I just finished this bracelet. The band is loom woven. The triangle is a combination of peyote and herringbone stitch. The clasp is peyote stitch. The triangle took almost as long to make as the band, which worked up really quickly. I woven two pieces simultaneously on the loom and learned quite a lot.
Let me show you a shot of the two pieces as they came off the loom.
The piece on the right became the finished bracelet. The piece on the left is still awaiting its fate. The left piece is twelve beads wide whereas the right piece is eleven beads wide. I discovered that I love odd count bead rows. It lends itself better to spontaneous design. On an even bead row, diamonds have a two bead point. You can’t center anything including which is fine, but on a thin piece like this I like being able to center the designs. The even count rows would serve better abstract design, color blocks, Greek keys, etc.
I did not use my usual technique of weaving a fiber edge and folding it over thereby concealing the knotted warp threads because of two reasons: I knew that the double-sided triangle clasp would buy one end of the band. And I had decided that I would try a new technique on the other end which was to continue the end of the piece with four rows of square stitch and then fold those four rows onto the back of the piece and sew it down, again burying the knotted warp threads. I liked the outcome because it was clean and neat and no thread showed. It might have been a little more time consuming than weaving a fiber edge, but I think it was worth and I do plan to experiment more with this technique.
Here’s a not so great photo of the extended square stitch. (I took it in bad light last night). Once I folded it back onto the woven section those threads were buried. I did apply some glue just to make sure the warp thread knots didn’t come undone.
I discovered something else and I am kind of hitting my head wondering why I couldn’t have figured this out a thousand years ago. I’ve been having a lot of trouble missing beads when using the traditional technique of bead weaving which I do tend to use for thin pieces. I couldn’t figure it out until I randomly used a long thin needle on these two pieces. Normally I use the softouch needles meant for softouch wire. Why? Because they are very sturdy and easy to use. BUT they don’t like passing through the front of a bead when on the loom. The longer and thinner needles don’t mind doing it at all. So with this new needle I made NO mistakes. And you all probably already new this! I was so happy with the quality of the piece. So perfect and flat and I didn’t have to sew through beads that hadn’t quite got connected to the warp. WOW, major breakthrough I should have had along time ago. Hope you haven’t lost all faith in me!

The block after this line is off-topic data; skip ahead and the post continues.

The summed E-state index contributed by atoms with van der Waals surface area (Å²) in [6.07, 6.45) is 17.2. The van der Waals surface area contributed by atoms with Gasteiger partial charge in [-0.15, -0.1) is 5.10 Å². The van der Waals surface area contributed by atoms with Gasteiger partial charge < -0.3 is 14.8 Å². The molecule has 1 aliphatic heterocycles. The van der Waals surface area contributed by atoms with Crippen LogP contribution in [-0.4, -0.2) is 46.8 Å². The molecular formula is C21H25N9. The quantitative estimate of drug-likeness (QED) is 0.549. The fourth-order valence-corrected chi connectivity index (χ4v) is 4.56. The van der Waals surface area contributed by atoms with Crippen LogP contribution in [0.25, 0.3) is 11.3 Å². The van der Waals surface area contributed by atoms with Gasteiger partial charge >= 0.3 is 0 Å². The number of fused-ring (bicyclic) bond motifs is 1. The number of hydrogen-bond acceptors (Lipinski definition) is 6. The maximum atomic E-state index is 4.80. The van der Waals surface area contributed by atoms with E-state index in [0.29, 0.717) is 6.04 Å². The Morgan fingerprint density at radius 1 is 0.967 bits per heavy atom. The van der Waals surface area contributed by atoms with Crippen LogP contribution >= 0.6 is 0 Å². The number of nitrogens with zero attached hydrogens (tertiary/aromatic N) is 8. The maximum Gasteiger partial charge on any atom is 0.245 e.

Picture of finished bracelet on my wrist!
The best thing about this job . . . running Mirrix . . . is the opportunity to weave new pieces on the Mirrix. Hard sometimes to stop and actually answer the phone (p.s. the best way to get in touch with me is through email: firstname.lastname@example.org because at least one computer/blackberry is turned on or with me) when I am in the “flow” state. It’s been flowing a lot lately. Maybe it’s the inspiring colors of autumn or maybe it’s just my time to fall into that state where all I can think about (until life knocks on my brains door) is color and shape and how those beads can replicate what I see in my mind.
I am trying to combine loom work with off loom work and have come up with the following piece:
The strap is loom woven. I’ve used quite a few gold plated and rhodium plated beads with a sprinkling of some great subtle greens and dark reds. The triangles are not yet attached. They were formed from peyote stitch/herringbone. I am not yet sure how I will attach them or what I will do with the black fringe. I do know that I will place either semi-precious stones or crystals inside the triangles. I do know that the points will face down. I might actually string beads onto some of the fringe and weave the rest back into the piece. But until that image finds its way into my brain, this piece will have to rest.
The next piece was intended to be a belt but my impatience forced me to take it off the loom. I also realized that it would make a great necklace. This piece has, besides the loom woven strap, an off-loom created triangle. It’s two-sided and buries all those tied off loom warps!
The beads are 11/0 Delicas. I made up a bunch of symbols. I am fascinated with symbols and geometric shapes. Have gotten away from weaving such shapes until recently and suddenly remembered how much I love them.